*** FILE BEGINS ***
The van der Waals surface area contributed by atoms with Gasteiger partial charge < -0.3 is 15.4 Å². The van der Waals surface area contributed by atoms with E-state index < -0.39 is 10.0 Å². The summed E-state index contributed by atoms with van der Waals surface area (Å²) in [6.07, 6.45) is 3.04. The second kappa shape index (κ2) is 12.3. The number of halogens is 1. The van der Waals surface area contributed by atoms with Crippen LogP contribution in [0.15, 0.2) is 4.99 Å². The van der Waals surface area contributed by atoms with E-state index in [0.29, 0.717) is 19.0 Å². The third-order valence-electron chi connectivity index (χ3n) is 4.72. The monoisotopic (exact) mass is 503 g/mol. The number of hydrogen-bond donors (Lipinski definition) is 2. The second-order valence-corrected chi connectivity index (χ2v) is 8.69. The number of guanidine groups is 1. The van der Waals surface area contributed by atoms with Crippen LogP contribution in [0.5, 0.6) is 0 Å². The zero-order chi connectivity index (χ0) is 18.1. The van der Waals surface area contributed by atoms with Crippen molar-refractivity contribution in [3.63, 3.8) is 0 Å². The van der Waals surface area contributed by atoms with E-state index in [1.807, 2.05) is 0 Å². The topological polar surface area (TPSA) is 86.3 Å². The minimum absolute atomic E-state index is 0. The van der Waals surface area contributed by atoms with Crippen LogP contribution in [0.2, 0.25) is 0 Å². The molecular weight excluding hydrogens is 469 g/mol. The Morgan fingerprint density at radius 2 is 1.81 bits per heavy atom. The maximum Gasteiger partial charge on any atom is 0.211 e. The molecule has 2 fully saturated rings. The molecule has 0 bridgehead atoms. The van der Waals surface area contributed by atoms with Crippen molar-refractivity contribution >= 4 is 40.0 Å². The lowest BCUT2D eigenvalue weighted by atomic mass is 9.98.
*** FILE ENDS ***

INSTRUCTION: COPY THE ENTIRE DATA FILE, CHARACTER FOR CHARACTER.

The van der Waals surface area contributed by atoms with Gasteiger partial charge < -0.3 is 15.4 Å². The van der Waals surface area contributed by atoms with E-state index < -0.39 is 10.0 Å². The summed E-state index contributed by atoms with van der Waals surface area (Å²) in [6.07, 6.45) is 3.04. The second kappa shape index (κ2) is 12.3. The number of halogens is 1. The van der Waals surface area contributed by atoms with Crippen LogP contribution in [0.15, 0.2) is 4.99 Å². The van der Waals surface area contributed by atoms with E-state index in [0.29, 0.717) is 19.0 Å². The third-order valence-electron chi connectivity index (χ3n) is 4.72. The monoisotopic (exact) mass is 503 g/mol. The number of hydrogen-bond donors (Lipinski definition) is 2. The second-order valence-corrected chi connectivity index (χ2v) is 8.69. The number of guanidine groups is 1. The van der Waals surface area contributed by atoms with Crippen LogP contribution in [0.5, 0.6) is 0 Å². The zero-order chi connectivity index (χ0) is 18.1. The van der Waals surface area contributed by atoms with Crippen molar-refractivity contribution in [3.63, 3.8) is 0 Å². The van der Waals surface area contributed by atoms with E-state index in [1.807, 2.05) is 0 Å². The topological polar surface area (TPSA) is 86.3 Å². The minimum absolute atomic E-state index is 0. The van der Waals surface area contributed by atoms with Crippen LogP contribution in [0.2, 0.25) is 0 Å². The molecular weight excluding hydrogens is 469 g/mol. The Morgan fingerprint density at radius 2 is 1.81 bits per heavy atom. The maximum Gasteiger partial charge on any atom is 0.211 e. The molecule has 2 fully saturated rings. The molecule has 0 bridgehead atoms. The van der Waals surface area contributed by atoms with Crippen molar-refractivity contribution >= 4 is 40.0 Å². The lowest BCUT2D eigenvalue weighted by atomic mass is 9.98.